[early childhood] Growth, Fantasy, Exploration, to Stage 10: Retirement.
A lot of social and institutional energy and investment goes into Stage 2: Education and Training, but comparatively little (and less than in decades past) in Stages 3 and 4: Entry into the World of Work, and Basic Training and Socialization. These two stages typically occur over a ten year period from approximately age 15 to age 25.
Stage 3, Entry into the world of work, is largely left to the service sector, especially ‘mcJobs’: hamburger flippers at McDonalds, stock clerks at Canadian Tire, cashiers at Metro, baristas as Bridgehead coffee shops. These jobs – highly suitable to 17 year-olds as after-school part-time jobs – play a useful role in this earliest phase of a career. But these jobs are wholly unsatisfactory for a person ready for Stage 4 in a maturing career.
Early service level jobs contribute to learning in two important ways: being responsible to an employer – just showing up and following instructions are important skills; and the self-responsibility for earning and managing one’s own money. Summer jobs for students provide a similar role, but may also address the need to finance, at least in part, their own education. Without these jobs young people are developmentally delayed and instead may learn dependency and the attendant loss of self-esteem.
Stage 3 of Schein’s model would, in other times perhaps, evolve naturally into Stage 4: Basic [institutional] Training and Socialization. Students lucky enough to be in cooperative education programs, and are assigned to actual jobs with substance, gain an early advantage in this critical initiation/transition process. Young people with this first real foothold in the world of work begin to figure out not only how to work the photocopier and make entries in the company’s CRM software, they also ‘learn the ropes’, begin the process of understanding how the culture of the organization works, what the standards of decorum and work expectations are, the world of conformity and conspiracies and politics, how to survive and thrive in organizational life.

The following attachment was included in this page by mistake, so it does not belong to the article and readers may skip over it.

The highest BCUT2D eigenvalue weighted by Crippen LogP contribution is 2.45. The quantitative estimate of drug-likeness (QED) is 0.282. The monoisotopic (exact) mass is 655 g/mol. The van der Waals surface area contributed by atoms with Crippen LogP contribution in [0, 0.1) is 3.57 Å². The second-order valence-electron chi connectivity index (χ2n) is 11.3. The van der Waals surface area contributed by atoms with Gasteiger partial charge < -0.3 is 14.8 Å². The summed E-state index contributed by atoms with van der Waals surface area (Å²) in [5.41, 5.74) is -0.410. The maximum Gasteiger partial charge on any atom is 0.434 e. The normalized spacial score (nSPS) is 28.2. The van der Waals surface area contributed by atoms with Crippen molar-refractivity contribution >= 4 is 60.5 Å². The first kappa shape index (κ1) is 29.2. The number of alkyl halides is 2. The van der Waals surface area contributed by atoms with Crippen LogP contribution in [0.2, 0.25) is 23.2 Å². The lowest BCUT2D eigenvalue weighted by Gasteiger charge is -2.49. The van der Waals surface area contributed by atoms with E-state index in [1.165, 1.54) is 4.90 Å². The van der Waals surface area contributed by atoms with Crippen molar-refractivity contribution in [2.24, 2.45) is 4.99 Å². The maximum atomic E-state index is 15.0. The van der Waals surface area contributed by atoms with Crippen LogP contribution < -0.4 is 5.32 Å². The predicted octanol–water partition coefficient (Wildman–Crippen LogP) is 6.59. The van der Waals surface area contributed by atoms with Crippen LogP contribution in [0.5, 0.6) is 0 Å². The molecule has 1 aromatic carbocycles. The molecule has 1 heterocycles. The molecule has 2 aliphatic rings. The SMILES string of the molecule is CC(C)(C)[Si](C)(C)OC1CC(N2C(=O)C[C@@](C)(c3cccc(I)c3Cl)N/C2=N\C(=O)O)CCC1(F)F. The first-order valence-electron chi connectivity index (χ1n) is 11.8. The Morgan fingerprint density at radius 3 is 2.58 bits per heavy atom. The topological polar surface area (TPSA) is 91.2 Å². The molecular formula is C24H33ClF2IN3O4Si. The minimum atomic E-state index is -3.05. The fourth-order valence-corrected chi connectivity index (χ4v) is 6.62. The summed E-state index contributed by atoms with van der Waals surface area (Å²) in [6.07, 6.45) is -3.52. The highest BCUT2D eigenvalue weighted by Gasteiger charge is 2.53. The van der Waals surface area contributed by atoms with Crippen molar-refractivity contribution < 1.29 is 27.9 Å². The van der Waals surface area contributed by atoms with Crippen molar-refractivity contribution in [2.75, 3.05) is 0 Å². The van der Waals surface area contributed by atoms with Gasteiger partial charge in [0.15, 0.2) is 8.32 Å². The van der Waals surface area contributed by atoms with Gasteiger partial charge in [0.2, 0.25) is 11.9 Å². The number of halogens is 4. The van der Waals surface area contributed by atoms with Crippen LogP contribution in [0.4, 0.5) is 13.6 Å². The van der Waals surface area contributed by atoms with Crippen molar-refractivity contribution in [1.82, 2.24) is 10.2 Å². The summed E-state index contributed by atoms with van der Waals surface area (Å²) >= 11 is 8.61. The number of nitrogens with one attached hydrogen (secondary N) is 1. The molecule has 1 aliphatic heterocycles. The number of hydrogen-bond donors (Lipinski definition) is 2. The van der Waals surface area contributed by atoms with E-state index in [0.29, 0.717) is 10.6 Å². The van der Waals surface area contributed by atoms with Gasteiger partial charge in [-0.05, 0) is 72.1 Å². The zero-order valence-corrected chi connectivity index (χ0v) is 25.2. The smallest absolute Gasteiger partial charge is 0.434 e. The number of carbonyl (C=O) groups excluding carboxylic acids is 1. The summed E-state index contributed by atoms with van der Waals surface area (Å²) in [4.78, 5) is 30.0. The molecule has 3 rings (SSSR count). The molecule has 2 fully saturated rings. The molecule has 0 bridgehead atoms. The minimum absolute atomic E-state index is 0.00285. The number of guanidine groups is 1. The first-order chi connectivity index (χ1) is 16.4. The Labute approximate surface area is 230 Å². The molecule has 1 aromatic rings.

But Stage 4 is increasingly being missed by Gen Ys and soon, Millennials.
Many young people these days are not getting the opportunity to learn these critical Stage 4 life lessons, and instead languish in Stage 3 and perpetuate socially unacceptable behaviours, hold unconventional workplace attitudes, manifest undergraduate manners, and even hermit mentality, living in their parents’ basements.
It shouldn’t be surprising that Gen-Ys and Millennials are viewed with a jaundiced eye by older workers (Gen-X??!): they don’t know how to behave because they’ve never been given real opportunity to progress from school to work and develop social skills in organizational life.
But this is not just the fault of parents who didn’t adequately socialize the kids, nor of the schools, nor even of governments who somehow have not ‘created’ enough opportunities for young people to enter the workforce. It is also the fault of society as a whole and corporate responsibility in particular in failing to provide those crucial entry level jobs and opportunities. Instead the corporate world (and not just private business) have adopted an attitude of, ‘this is not my responsibility, my responsibility is to my shareholder (stakeholder, members, pension fund) and I have to be ever vigilant to managing costs’. This often results in off-shoring jobs to developing (low cost) nations, and there is no room for new grads just entering the workforce. What we are doing as a society, of course, is not just increasing short-term ‘shareholder value’ but creating long term deficits in societal robustness.
What does all this have to do with Interns? Despite all the negative commentary about the inequity, even ethics, of engaging unpaid interns (usually recent graduates), in fact the internship strategy is not wrong thinking. (Not All Internships are Bad, Toronto Star.)
Internships, conceptually, are an extension of the cooperative education model. When Universities and Colleges (even high schools) promote cooperative employment/education programs all three parties benefit: the student (experience), the school (reputation, more students), and the corporation (public weal). So what is needed is to extend this model into that first entry job after graduation.
While I am more a classical liberal in my political views it seems to me that in this instance young people need an assist in this critical stage of career development since modern organization values seem to have left this one behind. What’s needed then is organized, concerted, policy effort to influence employers (in every sector) to give as many people in Gen-Y and Millennials as want it that critical first step: institutional socialization. This will not only benefit these early career entry-ists, it will benefit society as a whole. And employers may realize there is a benefit for them too.